Shares and debentures of private limited companies are not suitable form of security for grant of bank advances on account of their being not quoted on a stock exchange, restrictive transferability and non-marketability.
Government and Semi-government securities (also known as gilt-edged securities) are the safest form of security on which the banks can advance money. Out of corporate securities the banks would prefer debentures in comparison to shares and preference shares in comparison to equity shares since debentures have a priority in payment over shares and preference shares have a priority in payment over equity shares. However, while investing their funds in or granting of loans against shares, the banks have to keep in mind the statutory restrictions placed by section 19(2) of the Banking Regulation Act, 1949. The section provides as follows : “No banking company shall hold shares in any company, whether as pledgee. mortgagee or absolute owner, of an amount exceeding 30% of the paid-up share capital of that company or 30% of its own paid-up share capital and reserves, whichever is less.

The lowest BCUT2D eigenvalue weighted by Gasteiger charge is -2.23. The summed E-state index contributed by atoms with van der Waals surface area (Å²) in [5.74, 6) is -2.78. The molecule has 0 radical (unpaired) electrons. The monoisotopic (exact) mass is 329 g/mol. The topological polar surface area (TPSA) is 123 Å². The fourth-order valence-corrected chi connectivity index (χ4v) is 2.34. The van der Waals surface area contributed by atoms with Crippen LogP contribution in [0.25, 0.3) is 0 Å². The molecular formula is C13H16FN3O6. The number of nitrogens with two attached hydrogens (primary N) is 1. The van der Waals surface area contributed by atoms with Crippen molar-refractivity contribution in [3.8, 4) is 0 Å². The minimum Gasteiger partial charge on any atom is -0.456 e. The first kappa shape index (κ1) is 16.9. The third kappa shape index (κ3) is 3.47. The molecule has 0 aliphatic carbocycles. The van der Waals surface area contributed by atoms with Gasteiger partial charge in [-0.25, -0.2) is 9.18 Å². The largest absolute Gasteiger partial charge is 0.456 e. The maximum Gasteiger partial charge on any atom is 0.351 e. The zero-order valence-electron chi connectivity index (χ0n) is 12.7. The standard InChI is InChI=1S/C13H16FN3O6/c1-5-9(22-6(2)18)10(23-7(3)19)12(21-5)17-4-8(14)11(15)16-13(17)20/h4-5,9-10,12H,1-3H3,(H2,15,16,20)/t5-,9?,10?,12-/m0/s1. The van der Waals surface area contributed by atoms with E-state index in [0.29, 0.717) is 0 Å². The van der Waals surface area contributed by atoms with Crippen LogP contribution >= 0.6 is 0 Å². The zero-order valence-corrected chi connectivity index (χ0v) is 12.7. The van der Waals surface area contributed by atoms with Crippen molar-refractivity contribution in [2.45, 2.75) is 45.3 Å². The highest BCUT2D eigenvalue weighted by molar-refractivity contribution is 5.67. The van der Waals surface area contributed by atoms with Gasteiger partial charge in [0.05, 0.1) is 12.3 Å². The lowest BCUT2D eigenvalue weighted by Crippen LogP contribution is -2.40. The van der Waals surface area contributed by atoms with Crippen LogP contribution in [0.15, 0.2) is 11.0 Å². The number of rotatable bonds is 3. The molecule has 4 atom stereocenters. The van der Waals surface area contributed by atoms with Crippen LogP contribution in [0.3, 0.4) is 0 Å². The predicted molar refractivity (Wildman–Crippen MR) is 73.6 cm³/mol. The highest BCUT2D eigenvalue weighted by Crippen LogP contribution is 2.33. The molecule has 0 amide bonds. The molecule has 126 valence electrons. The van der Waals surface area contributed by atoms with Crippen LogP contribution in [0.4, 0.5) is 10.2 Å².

Merits or stock-exchange securities
In comparison to other form of securities, stock. exchange securities have the following merits :
(i) Reliability: The security being tangible, is better in comparison to personal guarantees given for payment of debts. Moreover, it is easier for the banker to verify the title of the borrower to these securities.
(ii) Liquidity:Stock exchange securities, particularly gilt-edged securities. are more easily realizable as compared to land, buildings, goods and similar other securities.
(iii) Price stability: Good stock exchange securities do not have much fluctuation in their prices. Hence, a banker can be more sure of recovering his If the need arises.
(iv) Easier valuation:Since the securities are quoted on the stock exchange, the banker can ascertain their value quite easily.
(v) Transferability:The ownership of the stock exchange securities can be easily transferred as compared to other partially negotiable securities such as land, buildings etc. Moreover, in time of need the banker may also obtain funds on the basis of these securities.
(vi) Regular recovery: The dividend or interest which is received from time to time on these securities can be used for recovery of interest due on the loan or repayment of the principal itself.